The problem is that any legal trade in ivory, even if the ivory wasn’t recently obtained from illegally killed elephants, sends mixed messages to consumers, stimulating demand and undermining law enforcement efforts to address ivory trafficking. It also provides a mechanism by which illegal ivory from recently killed elephants can be laundered into trade. Studies have repeatedly exposed outlets in many countries offering legal and illegal ivory products side-by-side.

In spite of the recommendation from the European Council in June 2016 to “consider further measures to put a halt to commercial trade in ivory from elephants”, and the European Parliament’s resolution from October 2016 calling for “a full and immediate ban at EU level on trade, export or re-export of ivory and rhinoceros horns”, a move supported by many wildlife conservation and trade experts, the European Commission has thus far fallen short of recommending a comprehensive ban on ivory trade. Instead, the Commission issued a guidance document in May 2017 explaining how Member States might interpret the current rules. While the recommendation that raw ivory exports from the EU should end was welcome, legal commercial trade in older worked ivory items currently continues virtually unabated, leaving a gaping hole in European rules compromising enforcement efforts and allowing traffickers to continue to operate with impunity.

Ivory exports from the EU constitute one of several legal and illegal sources of ivory feeding a global market, particularly in key destinations for ivory in Asia. Regional, national and local markets are inextricable components of this indivisible global market.

There is increasing recognition within the international community for the need to end commercial trade in ivory, in order to send a strong and clear message to consumers that the trade in ivory from any source is unacceptable. The International Union for the Conservation of Nature (IUCN) and the majority of African countries with elephants have called for the closure of domestic ivory markets. In September 2017, the United Nations General Assembly urged Parties to implement the decision adopted by the Conference of Parties to CITES in 2016, recommending that all Governments close legal domestic ivory markets, as a matter of urgency, if these markets contribute to poaching or illegal trade. The United States, until recently a major ivory market, introduced a ‘near total ban’, in 2016. China, currently the principal destination for both legal and illegal ivory, has committed to close its ivory markets and carving factories by the end of 2017.  The United Kingdom is currently considering a total ban on ivory sales, with minimal exceptions.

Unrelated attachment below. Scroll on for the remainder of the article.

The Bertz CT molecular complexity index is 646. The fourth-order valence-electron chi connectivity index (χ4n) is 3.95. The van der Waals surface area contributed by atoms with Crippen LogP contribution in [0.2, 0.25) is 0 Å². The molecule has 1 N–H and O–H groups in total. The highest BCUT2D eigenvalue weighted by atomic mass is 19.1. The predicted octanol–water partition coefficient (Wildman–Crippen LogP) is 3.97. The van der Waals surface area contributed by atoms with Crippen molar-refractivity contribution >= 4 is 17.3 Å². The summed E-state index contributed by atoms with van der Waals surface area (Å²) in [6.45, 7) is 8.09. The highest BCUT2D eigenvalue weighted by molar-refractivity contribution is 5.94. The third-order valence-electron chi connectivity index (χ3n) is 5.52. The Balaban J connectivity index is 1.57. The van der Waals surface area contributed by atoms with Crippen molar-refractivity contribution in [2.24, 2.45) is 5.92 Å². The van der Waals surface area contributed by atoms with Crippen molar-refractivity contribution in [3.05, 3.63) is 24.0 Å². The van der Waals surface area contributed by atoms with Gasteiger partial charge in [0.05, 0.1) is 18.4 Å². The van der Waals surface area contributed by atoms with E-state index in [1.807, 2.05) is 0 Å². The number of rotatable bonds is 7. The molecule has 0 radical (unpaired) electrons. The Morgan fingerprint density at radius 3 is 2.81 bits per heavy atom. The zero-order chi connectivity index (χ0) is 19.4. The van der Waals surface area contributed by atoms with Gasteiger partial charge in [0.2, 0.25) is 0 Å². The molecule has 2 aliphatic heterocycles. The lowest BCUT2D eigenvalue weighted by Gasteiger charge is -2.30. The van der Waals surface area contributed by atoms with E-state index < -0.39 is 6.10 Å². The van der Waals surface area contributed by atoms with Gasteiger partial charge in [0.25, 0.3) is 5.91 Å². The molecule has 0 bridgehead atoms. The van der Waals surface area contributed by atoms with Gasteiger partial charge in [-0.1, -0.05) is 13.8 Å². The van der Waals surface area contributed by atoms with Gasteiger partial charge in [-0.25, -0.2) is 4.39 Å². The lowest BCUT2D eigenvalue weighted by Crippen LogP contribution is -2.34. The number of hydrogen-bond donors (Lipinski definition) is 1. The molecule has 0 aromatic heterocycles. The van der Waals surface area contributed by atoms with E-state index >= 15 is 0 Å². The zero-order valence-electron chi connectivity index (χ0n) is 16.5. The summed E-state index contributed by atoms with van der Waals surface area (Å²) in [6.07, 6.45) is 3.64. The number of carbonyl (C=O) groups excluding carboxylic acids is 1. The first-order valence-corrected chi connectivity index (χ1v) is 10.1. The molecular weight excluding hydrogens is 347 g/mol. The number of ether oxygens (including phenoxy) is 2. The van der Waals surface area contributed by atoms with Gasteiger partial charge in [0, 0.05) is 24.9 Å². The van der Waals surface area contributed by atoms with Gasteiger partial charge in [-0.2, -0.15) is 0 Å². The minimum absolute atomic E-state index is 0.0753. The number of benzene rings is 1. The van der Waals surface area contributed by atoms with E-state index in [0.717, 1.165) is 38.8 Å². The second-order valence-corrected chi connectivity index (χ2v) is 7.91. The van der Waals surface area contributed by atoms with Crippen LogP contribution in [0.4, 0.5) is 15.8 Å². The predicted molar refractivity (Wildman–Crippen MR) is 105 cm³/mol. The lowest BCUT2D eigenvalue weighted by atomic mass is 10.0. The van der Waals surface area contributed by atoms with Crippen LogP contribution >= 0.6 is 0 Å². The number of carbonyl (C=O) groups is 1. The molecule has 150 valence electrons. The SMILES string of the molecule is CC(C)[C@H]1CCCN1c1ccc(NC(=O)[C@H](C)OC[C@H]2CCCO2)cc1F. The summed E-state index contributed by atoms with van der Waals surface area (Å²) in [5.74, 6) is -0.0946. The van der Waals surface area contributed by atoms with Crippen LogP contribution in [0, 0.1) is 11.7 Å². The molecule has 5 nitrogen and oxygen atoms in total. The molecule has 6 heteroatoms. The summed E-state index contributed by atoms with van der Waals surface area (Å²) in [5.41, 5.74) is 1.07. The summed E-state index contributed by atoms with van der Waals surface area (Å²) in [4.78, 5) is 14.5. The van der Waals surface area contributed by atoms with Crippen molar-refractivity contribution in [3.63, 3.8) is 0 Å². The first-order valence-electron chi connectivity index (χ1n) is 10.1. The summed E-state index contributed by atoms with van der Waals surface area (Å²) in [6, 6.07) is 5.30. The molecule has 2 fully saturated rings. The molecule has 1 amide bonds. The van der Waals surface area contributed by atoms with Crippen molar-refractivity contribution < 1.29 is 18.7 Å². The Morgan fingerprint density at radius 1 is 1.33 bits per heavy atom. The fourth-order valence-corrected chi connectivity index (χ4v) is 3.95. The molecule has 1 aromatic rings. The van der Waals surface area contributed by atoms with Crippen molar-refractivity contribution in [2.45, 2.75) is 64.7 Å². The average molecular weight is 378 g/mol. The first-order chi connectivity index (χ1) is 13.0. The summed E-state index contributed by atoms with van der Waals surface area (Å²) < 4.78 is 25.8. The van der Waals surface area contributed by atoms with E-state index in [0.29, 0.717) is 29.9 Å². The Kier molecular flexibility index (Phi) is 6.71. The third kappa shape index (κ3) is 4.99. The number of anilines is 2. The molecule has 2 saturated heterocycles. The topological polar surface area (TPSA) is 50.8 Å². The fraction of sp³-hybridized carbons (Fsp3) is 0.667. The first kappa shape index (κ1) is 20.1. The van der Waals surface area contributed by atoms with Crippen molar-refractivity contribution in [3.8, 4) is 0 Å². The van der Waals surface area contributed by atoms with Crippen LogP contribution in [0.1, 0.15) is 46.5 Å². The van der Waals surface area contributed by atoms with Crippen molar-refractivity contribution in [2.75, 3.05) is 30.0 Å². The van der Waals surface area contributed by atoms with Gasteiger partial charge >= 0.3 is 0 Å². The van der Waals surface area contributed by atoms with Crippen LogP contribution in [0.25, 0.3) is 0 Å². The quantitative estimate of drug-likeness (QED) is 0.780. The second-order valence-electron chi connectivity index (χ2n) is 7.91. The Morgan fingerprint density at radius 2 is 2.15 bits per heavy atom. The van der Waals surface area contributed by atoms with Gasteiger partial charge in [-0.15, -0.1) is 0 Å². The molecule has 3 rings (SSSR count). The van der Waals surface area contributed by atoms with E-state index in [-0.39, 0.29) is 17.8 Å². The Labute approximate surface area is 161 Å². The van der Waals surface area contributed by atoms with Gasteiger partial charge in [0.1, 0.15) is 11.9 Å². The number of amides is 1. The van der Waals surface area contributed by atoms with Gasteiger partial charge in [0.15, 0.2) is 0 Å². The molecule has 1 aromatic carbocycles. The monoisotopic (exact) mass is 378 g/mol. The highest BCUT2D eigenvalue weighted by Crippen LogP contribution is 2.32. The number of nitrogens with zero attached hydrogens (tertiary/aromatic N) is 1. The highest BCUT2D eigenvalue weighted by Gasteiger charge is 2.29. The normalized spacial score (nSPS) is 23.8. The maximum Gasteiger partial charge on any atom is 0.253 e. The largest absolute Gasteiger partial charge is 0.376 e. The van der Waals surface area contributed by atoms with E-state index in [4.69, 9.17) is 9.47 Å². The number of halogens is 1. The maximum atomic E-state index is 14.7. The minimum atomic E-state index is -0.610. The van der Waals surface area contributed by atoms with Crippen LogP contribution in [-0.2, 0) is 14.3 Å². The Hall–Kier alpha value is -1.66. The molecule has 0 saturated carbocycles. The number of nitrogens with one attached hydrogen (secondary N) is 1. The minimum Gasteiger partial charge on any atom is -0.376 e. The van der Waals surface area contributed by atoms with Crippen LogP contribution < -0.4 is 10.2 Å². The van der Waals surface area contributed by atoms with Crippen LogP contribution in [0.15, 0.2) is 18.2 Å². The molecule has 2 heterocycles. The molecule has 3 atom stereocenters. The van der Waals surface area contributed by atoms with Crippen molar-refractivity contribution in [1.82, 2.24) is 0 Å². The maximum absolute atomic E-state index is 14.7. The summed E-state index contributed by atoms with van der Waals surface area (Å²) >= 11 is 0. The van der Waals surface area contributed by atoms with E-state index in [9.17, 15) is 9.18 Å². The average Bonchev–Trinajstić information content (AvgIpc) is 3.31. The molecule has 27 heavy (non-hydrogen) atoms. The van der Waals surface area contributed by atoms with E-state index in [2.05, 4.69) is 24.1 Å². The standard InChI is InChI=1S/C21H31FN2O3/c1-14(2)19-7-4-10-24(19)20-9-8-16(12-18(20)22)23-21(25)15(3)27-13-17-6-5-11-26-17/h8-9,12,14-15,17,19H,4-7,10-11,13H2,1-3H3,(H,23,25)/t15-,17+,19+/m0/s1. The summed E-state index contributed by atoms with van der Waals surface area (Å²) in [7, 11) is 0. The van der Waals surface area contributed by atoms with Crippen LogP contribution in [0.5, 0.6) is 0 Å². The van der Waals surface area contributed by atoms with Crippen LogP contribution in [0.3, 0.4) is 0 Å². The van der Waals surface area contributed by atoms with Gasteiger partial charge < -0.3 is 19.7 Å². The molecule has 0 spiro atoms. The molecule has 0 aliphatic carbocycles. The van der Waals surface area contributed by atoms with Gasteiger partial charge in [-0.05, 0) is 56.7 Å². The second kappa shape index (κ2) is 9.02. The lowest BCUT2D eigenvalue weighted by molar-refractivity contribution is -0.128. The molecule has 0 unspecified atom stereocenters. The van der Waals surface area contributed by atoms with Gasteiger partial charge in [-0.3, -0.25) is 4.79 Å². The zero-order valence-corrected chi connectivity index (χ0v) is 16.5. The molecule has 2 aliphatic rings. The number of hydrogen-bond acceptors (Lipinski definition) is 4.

The time has long passed for contemplation and compromise. The European Commission has launched a public consultation on ivory trade in the EU. It is vital that the Commission follows the international trend by adopting a precautionary approach, as it is obliged to do under EU law, and recommend a ban on commercial trade in all ivory and ivory products into, within and from EU Member States without delay. All EU citizens have the opportunity to engage with this consultation before the 8th December deadline, and a number of conservation groups have come together to provide guidance to members of the public which can be found at http://www.bornfree.org.uk/fileadmin/user_upload/files/EU_consultation_on_ivory_trade_01.pdf.

The EU is widely considered to be a forward thinking region in terms of wildlife conservation and environmental protection. Elephants are an iconic and keystone species, and part of humankind’s global heritage, and Europe must play its full part in ensuring that they can not only survive but thrive for future generations to enjoy and cherish.